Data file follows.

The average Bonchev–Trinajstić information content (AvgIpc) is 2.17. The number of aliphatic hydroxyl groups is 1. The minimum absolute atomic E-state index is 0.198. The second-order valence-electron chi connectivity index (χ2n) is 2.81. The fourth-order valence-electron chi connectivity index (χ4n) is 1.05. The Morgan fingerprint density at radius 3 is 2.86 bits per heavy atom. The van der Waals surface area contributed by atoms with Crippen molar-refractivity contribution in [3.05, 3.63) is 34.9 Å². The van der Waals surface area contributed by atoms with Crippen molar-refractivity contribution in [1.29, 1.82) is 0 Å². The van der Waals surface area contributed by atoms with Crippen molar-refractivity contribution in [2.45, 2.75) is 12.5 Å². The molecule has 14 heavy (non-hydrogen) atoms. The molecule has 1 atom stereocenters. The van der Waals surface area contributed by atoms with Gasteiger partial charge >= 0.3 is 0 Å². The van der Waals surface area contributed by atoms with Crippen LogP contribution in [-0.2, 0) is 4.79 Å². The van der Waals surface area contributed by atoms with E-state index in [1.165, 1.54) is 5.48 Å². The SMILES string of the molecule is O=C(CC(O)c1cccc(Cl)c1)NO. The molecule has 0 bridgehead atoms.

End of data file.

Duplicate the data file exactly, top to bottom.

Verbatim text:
The average Bonchev–Trinajstić information content (AvgIpc) is 2.17. The number of aliphatic hydroxyl groups is 1. The minimum absolute atomic E-state index is 0.198. The second-order valence-electron chi connectivity index (χ2n) is 2.81. The fourth-order valence-electron chi connectivity index (χ4n) is 1.05. The Morgan fingerprint density at radius 3 is 2.86 bits per heavy atom. The van der Waals surface area contributed by atoms with Crippen molar-refractivity contribution in [3.05, 3.63) is 34.9 Å². The van der Waals surface area contributed by atoms with Crippen molar-refractivity contribution in [1.29, 1.82) is 0 Å². The van der Waals surface area contributed by atoms with Crippen molar-refractivity contribution in [2.45, 2.75) is 12.5 Å². The molecule has 14 heavy (non-hydrogen) atoms. The molecule has 1 atom stereocenters. The van der Waals surface area contributed by atoms with Gasteiger partial charge >= 0.3 is 0 Å². The van der Waals surface area contributed by atoms with Crippen LogP contribution in [-0.2, 0) is 4.79 Å². The van der Waals surface area contributed by atoms with E-state index in [1.165, 1.54) is 5.48 Å². The SMILES string of the molecule is O=C(CC(O)c1cccc(Cl)c1)NO. The molecule has 0 bridgehead atoms.